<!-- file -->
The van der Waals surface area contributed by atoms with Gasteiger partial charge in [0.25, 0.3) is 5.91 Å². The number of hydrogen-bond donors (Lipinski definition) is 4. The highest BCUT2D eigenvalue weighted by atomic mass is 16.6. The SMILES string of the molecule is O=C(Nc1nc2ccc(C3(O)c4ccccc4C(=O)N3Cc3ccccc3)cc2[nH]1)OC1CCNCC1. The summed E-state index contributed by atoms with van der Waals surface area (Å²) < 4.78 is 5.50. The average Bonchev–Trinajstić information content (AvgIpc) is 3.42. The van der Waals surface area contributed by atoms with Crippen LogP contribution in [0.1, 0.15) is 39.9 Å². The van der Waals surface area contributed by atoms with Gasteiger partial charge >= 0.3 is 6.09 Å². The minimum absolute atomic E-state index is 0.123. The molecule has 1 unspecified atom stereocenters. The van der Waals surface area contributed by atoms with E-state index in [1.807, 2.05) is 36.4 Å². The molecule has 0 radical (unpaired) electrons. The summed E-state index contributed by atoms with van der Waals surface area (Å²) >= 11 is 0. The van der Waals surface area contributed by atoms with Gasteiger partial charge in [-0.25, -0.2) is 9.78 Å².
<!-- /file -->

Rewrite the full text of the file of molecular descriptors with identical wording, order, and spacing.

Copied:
The van der Waals surface area contributed by atoms with Gasteiger partial charge in [0.25, 0.3) is 5.91 Å². The number of hydrogen-bond donors (Lipinski definition) is 4. The highest BCUT2D eigenvalue weighted by atomic mass is 16.6. The SMILES string of the molecule is O=C(Nc1nc2ccc(C3(O)c4ccccc4C(=O)N3Cc3ccccc3)cc2[nH]1)OC1CCNCC1. The summed E-state index contributed by atoms with van der Waals surface area (Å²) < 4.78 is 5.50. The average Bonchev–Trinajstić information content (AvgIpc) is 3.42. The van der Waals surface area contributed by atoms with Crippen LogP contribution in [0.1, 0.15) is 39.9 Å². The van der Waals surface area contributed by atoms with Gasteiger partial charge >= 0.3 is 6.09 Å². The minimum absolute atomic E-state index is 0.123. The molecule has 1 unspecified atom stereocenters. The van der Waals surface area contributed by atoms with E-state index in [1.807, 2.05) is 36.4 Å². The molecule has 0 radical (unpaired) electrons. The summed E-state index contributed by atoms with van der Waals surface area (Å²) >= 11 is 0. The van der Waals surface area contributed by atoms with Gasteiger partial charge in [-0.25, -0.2) is 9.78 Å².